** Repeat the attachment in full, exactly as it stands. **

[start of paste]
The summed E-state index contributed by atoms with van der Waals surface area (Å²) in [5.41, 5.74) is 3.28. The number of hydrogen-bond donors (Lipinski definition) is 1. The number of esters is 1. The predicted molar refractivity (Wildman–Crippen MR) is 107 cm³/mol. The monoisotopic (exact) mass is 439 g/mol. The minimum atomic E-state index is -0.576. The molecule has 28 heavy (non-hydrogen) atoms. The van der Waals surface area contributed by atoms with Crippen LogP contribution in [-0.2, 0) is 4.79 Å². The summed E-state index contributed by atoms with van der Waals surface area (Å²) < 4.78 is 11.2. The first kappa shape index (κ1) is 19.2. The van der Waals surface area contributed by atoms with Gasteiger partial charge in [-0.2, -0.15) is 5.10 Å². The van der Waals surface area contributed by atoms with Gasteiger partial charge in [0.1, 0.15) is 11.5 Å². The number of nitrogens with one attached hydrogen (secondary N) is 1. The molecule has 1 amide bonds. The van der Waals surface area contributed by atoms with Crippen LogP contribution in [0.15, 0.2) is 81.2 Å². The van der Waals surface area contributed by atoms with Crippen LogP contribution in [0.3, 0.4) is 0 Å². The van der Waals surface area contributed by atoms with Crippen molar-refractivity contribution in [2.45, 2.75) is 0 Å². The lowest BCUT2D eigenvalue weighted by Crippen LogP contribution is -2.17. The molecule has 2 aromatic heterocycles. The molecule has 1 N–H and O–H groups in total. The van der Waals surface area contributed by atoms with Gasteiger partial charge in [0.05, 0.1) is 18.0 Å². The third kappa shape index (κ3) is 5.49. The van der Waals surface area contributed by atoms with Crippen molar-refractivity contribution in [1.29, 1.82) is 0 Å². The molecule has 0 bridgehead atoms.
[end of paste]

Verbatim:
The summed E-state index contributed by atoms with van der Waals surface area (Å²) in [5.41, 5.74) is 3.28. The number of hydrogen-bond donors (Lipinski definition) is 1. The number of esters is 1. The predicted molar refractivity (Wildman–Crippen MR) is 107 cm³/mol. The monoisotopic (exact) mass is 439 g/mol. The minimum atomic E-state index is -0.576. The molecule has 28 heavy (non-hydrogen) atoms. The van der Waals surface area contributed by atoms with Crippen LogP contribution in [-0.2, 0) is 4.79 Å². The summed E-state index contributed by atoms with van der Waals surface area (Å²) < 4.78 is 11.2. The first kappa shape index (κ1) is 19.2. The van der Waals surface area contributed by atoms with Gasteiger partial charge in [-0.2, -0.15) is 5.10 Å². The van der Waals surface area contributed by atoms with Gasteiger partial charge in [0.1, 0.15) is 11.5 Å². The number of nitrogens with one attached hydrogen (secondary N) is 1. The molecule has 1 amide bonds. The van der Waals surface area contributed by atoms with Crippen LogP contribution in [0.15, 0.2) is 81.2 Å². The van der Waals surface area contributed by atoms with Crippen LogP contribution in [0.3, 0.4) is 0 Å². The van der Waals surface area contributed by atoms with Crippen molar-refractivity contribution in [2.45, 2.75) is 0 Å². The lowest BCUT2D eigenvalue weighted by Crippen LogP contribution is -2.17. The molecule has 2 aromatic heterocycles. The molecule has 1 N–H and O–H groups in total. The van der Waals surface area contributed by atoms with Gasteiger partial charge in [0.05, 0.1) is 18.0 Å². The third kappa shape index (κ3) is 5.49. The van der Waals surface area contributed by atoms with Crippen molar-refractivity contribution in [1.29, 1.82) is 0 Å². The molecule has 0 bridgehead atoms.